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Posts Tagged ‘Film Business’

Streaming Directly from the Cloud to Your Brain

Thursday, July 11th, 2013

I have a new interview in Moving Image Archive News on my recent book, Streaming.

As I note in the interview, “I’ve watched film change and morph for more than half a century. As I grew up, everything was being shown in theaters in 35mm, and at colleges, universities and libraries in 16mm, and there was, of course, no such thing as home video, VHS or DVD. Films screened on television were really ’streaming’ – they were broadcast at a certain date and time, and you had to be present at that time to see them.

I remember vividly setting my alarm clock for 1 a.m. or later to see films on WCBS TV’s The Late Show, and then The Late, Late Show, and even The Late, Late, Late Show, which is how I saw most of the classics growing up. I would also haunt revival theaters in New York City, such as the Thalia and the New Yorker, to see the classics projected in their proper format.

Video, of course, has been around since the early 1950s, but I don’t think anyone, even professional archivists, ever thought it would completely replace film, but it has. 16mm is completely defunct as a production medium, except in the case of Super 16mm which is used sometimes in features (such as The Hurt Locker) to save costs, but then blown up to 35mm, or now, skipping that step entirely and moving straight to a DCP.

Film is finished. It’s simply a fact. 35mm and 16mm projection are now a completely rarity, and screenings on actual film are becoming ‘events,’ rather than the norm. This is simply a platform shift, and it comes with various problems, mainly archiving the digital image, which is much more unstable than film.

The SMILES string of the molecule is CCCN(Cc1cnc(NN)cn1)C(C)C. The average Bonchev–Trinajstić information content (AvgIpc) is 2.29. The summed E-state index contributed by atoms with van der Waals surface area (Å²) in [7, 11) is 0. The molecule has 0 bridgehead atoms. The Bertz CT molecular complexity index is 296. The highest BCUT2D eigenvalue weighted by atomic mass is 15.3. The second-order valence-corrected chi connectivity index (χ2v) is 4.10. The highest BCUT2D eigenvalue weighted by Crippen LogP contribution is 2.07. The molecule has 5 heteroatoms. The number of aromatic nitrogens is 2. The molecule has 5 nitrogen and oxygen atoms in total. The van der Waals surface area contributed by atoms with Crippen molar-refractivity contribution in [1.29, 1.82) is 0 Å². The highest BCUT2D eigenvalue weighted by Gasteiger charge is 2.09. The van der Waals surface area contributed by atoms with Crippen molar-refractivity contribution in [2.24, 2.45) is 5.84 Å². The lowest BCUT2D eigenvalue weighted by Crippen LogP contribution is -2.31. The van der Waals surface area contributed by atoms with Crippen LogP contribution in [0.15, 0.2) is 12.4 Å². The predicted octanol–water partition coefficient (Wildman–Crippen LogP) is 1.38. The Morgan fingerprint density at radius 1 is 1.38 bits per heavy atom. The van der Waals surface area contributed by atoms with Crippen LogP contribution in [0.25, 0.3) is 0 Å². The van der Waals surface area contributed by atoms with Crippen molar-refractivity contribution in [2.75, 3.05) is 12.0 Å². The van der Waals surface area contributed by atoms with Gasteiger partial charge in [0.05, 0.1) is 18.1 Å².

But with the image quality of RED cameras for production, and digital projection taking over, it’s an inescapable fact that shooting on film is now the moving image equivalent of stone lithography. So now, my own viewing habits have moved to DVD and Blu-Ray, and I have a ridiculously large collection of DVDs in my home library, some 10,000 or more.

I have to have them in this format, because I can’t count on the quality of streaming videos from Netflix, Amazon, or other online sources. Blu-Ray, in particular, yields a truly remarkable image. So that’s how I watch films now, and in any event, the revival houses, even in major cities, are all now pretty much a thing of the past.”

You can read the entire interview by clicking here, or on the image above.

Frame by Frame Video: Commercials in Movie Theaters

Tuesday, June 12th, 2012

I have a new video today, directed and edited by Curt Bright, on advertisements in movie theaters. You can see it by clicking here, or on the image above.

I’m not at all sure that the image above is appropriate in this regard; these people seem to be enjoying what’s on the screen, which isn’t often the case with commercials. As the profit margin for theatrical presentation of films continues to drop, however, and even concession stands profits don’t really make that much difference, commercials at the movies have become a necessity if movie theaters are going to continue to survive.

This video offers a brief explanation of the problem; thanks again to Curt Bright for an excellent job on the direction and editorial supervision of this piece.

1,000 Small Theaters Can’t Convert to Digital

Friday, February 24th, 2012

Everyone seems to be talking about this piece in Indiewire today, and with good reason.